Twitter lays off 30% of recruitment team, blackout vested stock

Twitter has laid off not less than 30 percent of its talent acquisition team less than two months after it put brakes on hiring.

The microblogging platform which is on the verge of an Elon Musk takeover has reportedly confirmed the layoffs adding that it plans to pay severance packages to employees. The remaining recruitment staff will be reprioritised due to slow activity in hiring new workers.

Ingrid Johnson, a Twitter employee who was affected said the company is not allowing the sale of vested stock by the employees. In employee compensation, vesting stock refers to shares held by an employee that was granted either through employee stock options (ESOs) or restricted stock units (RSUs), that are not yet earned by the employee.

“The idea that your employer can claw back already vested stock if you get laid off is mind-blogging,” Dare Obasanjo, group program manager, Applications and Developer Platform at Microsoft tweeted on Friday. “I originally thought it was a hoax but this was posted by a recruiter who works at Twitter.”

However, some experts have pointed out that there is a difference between a clawback and a blackout which is the decision that Twitter purportedly took. Johnson said the action commenced on 31 May and the brokerage that holds the stock has no end date.

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“So, in addition to losing their jobs, which Twitter assured employees would not happen, many of these folks won’t be able to sell the shares they earned,” Johnson said. “If Twitter has chosen to spend potential billions suing Elon and maintaining a falsely inflated stock price at the expense of the people who gave their lives building the company – that is an even more tragic story.”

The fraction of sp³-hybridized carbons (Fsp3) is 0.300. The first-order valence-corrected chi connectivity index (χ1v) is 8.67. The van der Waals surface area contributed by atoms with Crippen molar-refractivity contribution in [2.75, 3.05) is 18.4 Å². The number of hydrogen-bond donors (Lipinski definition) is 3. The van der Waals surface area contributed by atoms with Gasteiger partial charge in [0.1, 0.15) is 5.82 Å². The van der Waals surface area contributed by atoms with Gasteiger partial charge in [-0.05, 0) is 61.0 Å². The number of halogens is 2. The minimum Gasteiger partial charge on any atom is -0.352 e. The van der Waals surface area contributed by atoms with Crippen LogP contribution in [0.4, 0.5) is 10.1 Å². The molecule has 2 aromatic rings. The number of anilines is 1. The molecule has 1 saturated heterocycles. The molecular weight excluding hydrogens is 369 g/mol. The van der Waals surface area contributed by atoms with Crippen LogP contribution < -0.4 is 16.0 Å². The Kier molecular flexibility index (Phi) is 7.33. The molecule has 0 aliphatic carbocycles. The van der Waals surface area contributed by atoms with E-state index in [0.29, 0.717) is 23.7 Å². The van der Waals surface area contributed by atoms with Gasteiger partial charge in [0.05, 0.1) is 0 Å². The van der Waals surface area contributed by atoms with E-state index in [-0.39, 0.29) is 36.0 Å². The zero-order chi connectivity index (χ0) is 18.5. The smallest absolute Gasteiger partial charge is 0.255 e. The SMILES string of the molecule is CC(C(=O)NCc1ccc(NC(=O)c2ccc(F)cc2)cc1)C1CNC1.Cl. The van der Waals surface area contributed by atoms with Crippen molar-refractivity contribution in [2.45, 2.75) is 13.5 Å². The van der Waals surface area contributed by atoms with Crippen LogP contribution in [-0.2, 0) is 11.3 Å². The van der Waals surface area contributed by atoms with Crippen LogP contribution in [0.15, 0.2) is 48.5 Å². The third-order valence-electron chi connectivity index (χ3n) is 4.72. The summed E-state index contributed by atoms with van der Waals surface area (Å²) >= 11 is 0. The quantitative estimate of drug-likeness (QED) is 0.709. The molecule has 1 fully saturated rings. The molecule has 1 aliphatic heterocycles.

Twitter’s revenue has been impacted by the global economic meltdown. The company’s report in the first quarter missed analyst estimates, reporting $1.2 billion versus the $1.23 billion expected. But it beat estimates for earnings per share, at 4 cents, adjusted compared to 3 cents expected.

The acquisition deal with Elon Musk hasn’t been completed because of shareholders’ approval and Musk’s insistence on getting a clearer view of the fake accounts reported by Twitter. Twitter had a conference call with media outlets this week where it explained that its spam account data and technology for blocking bots are just fine, setting a showdown between the company and its would-be new owner. The New York Times has also said Twitter is ready to face Elon Musk in court should the deal not be completed.

Beyond the acquisition brawl, Twitter’s revenue crunch is also being faced by other big tech companies across the world. In the past few days companies such eToro, Shopify, and Remote have laid-off workers. Over 1,815 workers have been laid off so far in July across 21 layoff events around the world.

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